In the end the ELJ did accomplish its job in an amazingly short period of time and created a governmental framework for the future. There is so much more to do-convening a loya jirga to write a constitution followed by fair countrywide elections. With time and the help and goodwill of all nations, Afghanistan can return to the status of a respected independent nation.

Q&A on Afghanistan

I’m often asked if I was ever afraid or in danger. Before going there, I did wonder about the current situation. I’d been there when war first started. Back in 1978, I had witnessed the bloody communist coup against President Daoud when thousands of Afghans killed each other on a single weekend. Daoud had exiled his relative, the king, Zahir Shah five years earlier in 1972. I’d seen the arrival of hundreds of Soviet advisors for the new communist government, the abduction of the American ambassador who subsequently died. The Soviets invaded six months after my departure. Now Afghanistan had come full circle-back to a working effort toward peace. Many internationals were working there successfully-if they could do it, I could. The leading cause of death is due to traffic accidents. Knowing I could just as easily get hit by a pickup truck in Pocatello, Idaho, as in Afghanistan, I decided to do what I wanted.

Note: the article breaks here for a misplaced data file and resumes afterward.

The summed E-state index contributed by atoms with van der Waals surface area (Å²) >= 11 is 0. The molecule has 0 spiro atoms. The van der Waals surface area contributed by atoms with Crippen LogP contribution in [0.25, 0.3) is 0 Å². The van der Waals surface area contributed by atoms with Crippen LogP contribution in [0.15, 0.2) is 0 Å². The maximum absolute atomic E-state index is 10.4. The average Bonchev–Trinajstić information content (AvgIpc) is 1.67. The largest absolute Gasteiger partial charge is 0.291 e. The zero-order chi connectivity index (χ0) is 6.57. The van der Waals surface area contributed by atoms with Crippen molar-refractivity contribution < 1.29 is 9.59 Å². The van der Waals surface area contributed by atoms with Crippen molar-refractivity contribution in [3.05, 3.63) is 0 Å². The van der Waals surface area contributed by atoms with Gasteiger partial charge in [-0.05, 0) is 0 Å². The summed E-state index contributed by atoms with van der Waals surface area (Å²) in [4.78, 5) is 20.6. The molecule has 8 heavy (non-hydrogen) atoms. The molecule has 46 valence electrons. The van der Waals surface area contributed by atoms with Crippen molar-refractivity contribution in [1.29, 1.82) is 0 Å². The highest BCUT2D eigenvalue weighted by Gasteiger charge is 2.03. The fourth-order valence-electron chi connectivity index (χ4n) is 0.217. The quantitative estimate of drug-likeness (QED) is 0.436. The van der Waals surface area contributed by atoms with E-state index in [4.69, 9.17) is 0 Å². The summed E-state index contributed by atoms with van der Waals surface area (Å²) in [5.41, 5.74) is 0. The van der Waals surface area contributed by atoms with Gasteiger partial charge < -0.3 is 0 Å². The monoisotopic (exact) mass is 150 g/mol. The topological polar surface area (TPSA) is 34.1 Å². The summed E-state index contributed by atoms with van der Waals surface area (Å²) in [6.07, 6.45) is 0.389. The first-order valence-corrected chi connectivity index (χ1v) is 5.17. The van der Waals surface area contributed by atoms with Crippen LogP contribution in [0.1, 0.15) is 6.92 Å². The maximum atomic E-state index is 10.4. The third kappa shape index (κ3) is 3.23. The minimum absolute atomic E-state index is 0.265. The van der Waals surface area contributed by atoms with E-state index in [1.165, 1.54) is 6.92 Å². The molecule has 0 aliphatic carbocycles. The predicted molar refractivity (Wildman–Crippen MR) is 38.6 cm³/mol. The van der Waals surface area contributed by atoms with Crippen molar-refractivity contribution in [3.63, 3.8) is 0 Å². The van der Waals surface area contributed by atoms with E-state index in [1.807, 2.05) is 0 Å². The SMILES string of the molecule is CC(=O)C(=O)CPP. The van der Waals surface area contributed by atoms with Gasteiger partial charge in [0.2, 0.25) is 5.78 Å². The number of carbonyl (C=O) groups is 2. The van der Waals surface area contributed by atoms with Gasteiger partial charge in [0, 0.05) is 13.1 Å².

As a woman, what did I wear? I chose not to wear the veil, the Afghan chaudri (mistakenly called by media the burka, which is worn in other Muslim cultures). Since the departure of the Taliban from control, Afghans are free to listen to music and to watch videos. They see foreigners in film, more so than even the pre-Taliban Afghans of the l970s whom I’d known. One day I wore a Pakistani salwar-kameez (long dress over baggy pants) to work. Afghan women smiled and commented favorably, but the others-whether Afghan or international-looked away. I found it hard to get my work done that day and decided to save the local female dress for social outings. I was most comfortable and effective in my conservative business jacket over a blouse and slacks. I came home with suntan only on my hands, like little brown gloves.